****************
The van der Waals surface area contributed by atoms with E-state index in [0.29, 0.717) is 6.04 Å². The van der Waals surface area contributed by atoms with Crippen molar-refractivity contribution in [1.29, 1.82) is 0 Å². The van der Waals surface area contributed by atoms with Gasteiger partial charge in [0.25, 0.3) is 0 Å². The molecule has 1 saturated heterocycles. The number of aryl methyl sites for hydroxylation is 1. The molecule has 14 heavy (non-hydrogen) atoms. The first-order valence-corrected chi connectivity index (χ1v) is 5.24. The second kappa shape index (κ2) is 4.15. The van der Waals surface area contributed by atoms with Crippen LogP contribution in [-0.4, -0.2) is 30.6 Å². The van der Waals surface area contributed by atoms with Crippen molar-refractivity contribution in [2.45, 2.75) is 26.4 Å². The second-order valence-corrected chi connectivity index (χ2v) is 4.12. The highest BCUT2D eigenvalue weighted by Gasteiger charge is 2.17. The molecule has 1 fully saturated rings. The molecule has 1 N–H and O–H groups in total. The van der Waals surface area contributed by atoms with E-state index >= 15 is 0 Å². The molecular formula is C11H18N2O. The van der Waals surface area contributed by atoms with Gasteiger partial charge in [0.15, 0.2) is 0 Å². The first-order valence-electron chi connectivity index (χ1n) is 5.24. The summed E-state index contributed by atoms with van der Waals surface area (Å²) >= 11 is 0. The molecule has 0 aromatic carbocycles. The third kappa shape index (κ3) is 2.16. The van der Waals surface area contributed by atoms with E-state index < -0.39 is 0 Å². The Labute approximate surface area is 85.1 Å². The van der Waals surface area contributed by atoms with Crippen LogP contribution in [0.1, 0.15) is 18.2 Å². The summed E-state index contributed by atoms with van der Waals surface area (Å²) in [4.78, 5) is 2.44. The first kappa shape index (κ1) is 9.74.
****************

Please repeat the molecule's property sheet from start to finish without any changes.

The van der Waals surface area contributed by atoms with E-state index in [0.29, 0.717) is 6.04 Å². The van der Waals surface area contributed by atoms with Crippen molar-refractivity contribution in [1.29, 1.82) is 0 Å². The van der Waals surface area contributed by atoms with Gasteiger partial charge in [0.25, 0.3) is 0 Å². The molecule has 1 saturated heterocycles. The number of aryl methyl sites for hydroxylation is 1. The molecule has 14 heavy (non-hydrogen) atoms. The first-order valence-corrected chi connectivity index (χ1v) is 5.24. The second kappa shape index (κ2) is 4.15. The van der Waals surface area contributed by atoms with Crippen LogP contribution in [-0.4, -0.2) is 30.6 Å². The van der Waals surface area contributed by atoms with Crippen molar-refractivity contribution in [2.45, 2.75) is 26.4 Å². The second-order valence-corrected chi connectivity index (χ2v) is 4.12. The highest BCUT2D eigenvalue weighted by Gasteiger charge is 2.17. The molecule has 1 fully saturated rings. The molecule has 1 N–H and O–H groups in total. The van der Waals surface area contributed by atoms with E-state index >= 15 is 0 Å². The molecular formula is C11H18N2O. The van der Waals surface area contributed by atoms with Gasteiger partial charge in [0.15, 0.2) is 0 Å². The first-order valence-electron chi connectivity index (χ1n) is 5.24. The summed E-state index contributed by atoms with van der Waals surface area (Å²) >= 11 is 0. The molecule has 0 aromatic carbocycles. The third kappa shape index (κ3) is 2.16. The van der Waals surface area contributed by atoms with E-state index < -0.39 is 0 Å². The Labute approximate surface area is 85.1 Å². The van der Waals surface area contributed by atoms with Crippen LogP contribution in [0.1, 0.15) is 18.2 Å². The summed E-state index contributed by atoms with van der Waals surface area (Å²) in [4.78, 5) is 2.44. The first kappa shape index (κ1) is 9.74.